{¶10} On April 13, 2016, the trial court held a hearing on the request for a preliminary injunction. The easement holder's son testified to issues with vehicles parking on the easement during and after construction. He explained the survey, the orange pins, and the yellow line, which did not prevent all vehicles from extending into the roadway. (Tr. 19). He also complained it was unsafe for vehicles to use the roadway to back into or out of the parking spaces in front of the hotel. (Tr. 23-24). He witnessed vehicles parked in the easement during check-in and trucks parked in the easement during deliveries. (Tr. 19-20, 22). He acknowledged the vehicles did not completely block the roadway but required a traveling vehicle to drive into the other lane to drive around the parked vehicles. (Tr. 29-30).

         {¶11} The witness opined the deed granting the easement permitted curbing along the northern edge. (Tr. 23). He recognized the easement holder's obligation to provide curb cuts; he said there were three curb cuts and suggested they should only have to provide two curb cuts to ingress and egress the hotel property. He said the three curb cuts measured: 20 feet, 18 feet, and 216 feet. It was the latter curb cut they wished to eliminate. (Tr. 24). He stated the hotel had no issue with the recent installation of curbing and no parking signs on the south side of the easement but threatened to sue for damages if curbing was placed on the north side (which would block twenty parking spaces). Deeds were introduced into evidence as were various photographs of cars parked on the easement.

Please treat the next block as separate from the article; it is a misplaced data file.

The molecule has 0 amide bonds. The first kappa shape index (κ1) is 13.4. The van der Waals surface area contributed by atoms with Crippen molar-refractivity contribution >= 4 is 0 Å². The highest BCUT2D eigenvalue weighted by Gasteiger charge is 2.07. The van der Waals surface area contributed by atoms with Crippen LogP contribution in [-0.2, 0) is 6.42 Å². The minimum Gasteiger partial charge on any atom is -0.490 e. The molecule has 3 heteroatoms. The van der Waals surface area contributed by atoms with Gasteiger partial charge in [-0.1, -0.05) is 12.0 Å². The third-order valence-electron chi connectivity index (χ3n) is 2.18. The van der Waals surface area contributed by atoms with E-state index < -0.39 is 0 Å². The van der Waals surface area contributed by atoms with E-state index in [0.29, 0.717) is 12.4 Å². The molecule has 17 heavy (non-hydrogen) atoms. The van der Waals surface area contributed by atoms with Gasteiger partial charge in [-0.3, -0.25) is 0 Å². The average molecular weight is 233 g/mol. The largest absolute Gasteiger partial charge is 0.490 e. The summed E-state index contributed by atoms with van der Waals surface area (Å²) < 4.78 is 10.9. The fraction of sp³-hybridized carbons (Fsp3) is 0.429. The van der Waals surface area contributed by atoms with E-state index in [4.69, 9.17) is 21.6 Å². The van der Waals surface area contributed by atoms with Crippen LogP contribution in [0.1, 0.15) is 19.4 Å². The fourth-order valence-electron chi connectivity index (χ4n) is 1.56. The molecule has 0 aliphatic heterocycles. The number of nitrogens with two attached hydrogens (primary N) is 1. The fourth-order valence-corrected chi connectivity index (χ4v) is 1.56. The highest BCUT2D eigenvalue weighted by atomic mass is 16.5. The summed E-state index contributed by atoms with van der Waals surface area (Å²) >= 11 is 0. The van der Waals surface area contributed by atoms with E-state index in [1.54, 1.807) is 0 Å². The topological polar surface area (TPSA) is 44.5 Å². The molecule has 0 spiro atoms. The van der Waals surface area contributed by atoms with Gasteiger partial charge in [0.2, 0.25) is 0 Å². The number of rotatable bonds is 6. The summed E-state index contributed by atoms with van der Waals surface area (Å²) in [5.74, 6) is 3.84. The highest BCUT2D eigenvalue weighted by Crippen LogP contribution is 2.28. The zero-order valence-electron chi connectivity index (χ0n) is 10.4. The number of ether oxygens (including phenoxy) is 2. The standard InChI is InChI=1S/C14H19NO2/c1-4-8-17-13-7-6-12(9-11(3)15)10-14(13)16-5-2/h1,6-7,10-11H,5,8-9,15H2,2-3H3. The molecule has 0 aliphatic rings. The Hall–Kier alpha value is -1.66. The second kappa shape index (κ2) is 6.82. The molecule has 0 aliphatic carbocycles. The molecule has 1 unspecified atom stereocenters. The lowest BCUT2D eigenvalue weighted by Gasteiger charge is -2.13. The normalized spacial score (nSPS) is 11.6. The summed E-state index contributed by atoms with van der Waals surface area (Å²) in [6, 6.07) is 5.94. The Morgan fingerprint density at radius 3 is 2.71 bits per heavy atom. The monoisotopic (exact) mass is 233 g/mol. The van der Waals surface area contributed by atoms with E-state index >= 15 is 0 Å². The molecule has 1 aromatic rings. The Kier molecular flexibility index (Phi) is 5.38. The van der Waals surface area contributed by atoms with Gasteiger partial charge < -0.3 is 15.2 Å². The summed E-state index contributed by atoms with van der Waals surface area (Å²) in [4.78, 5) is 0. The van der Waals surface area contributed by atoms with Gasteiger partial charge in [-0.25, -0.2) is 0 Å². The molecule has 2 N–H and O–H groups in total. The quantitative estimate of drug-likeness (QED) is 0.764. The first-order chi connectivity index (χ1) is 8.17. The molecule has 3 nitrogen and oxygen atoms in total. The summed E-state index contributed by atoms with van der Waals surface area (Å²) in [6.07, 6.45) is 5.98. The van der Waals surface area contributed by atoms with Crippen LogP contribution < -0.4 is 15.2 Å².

{¶12} The hotel presented the testimony of its general manager. She was not aware of the issues with the easement until the fall of 2015. To remedy the situation, she: placed notices on all vehicles at the hotel three times; would approach a car if she saw it park in the road; informed the front desk employees to instruct guests not to park in the road; posted a sign at the front desk and another on the front door providing notice of the tow-away zone (after the easement holder's March 8, 2016 installation of no parking signs); and instructed delivery trucks not to park in the roadway. Delivery trucks and guests checking-in or checking-out were temporarily being instructed to park in the handicap spots until new signs arrived. (Tr. 57, 67, 73).

         {¶13} The hotel submitted two bench briefs which: outlined the law on deed language; raised estoppel; claimed the easement holder failed to show entitlement to a preliminary injunction by clear and convincing evidence; and emphasized the obligation to engage in a spirit of mutual accommodation with regards to the use of a non-exclusive easement. A timely answer to the complaint was then filed.

         {¶14} In an April 15, 2016 entry, the trial court noted the matter was before the court on a motion for a preliminary injunction, evidence was presented, and the case was taken under advisement with a decision to be . ...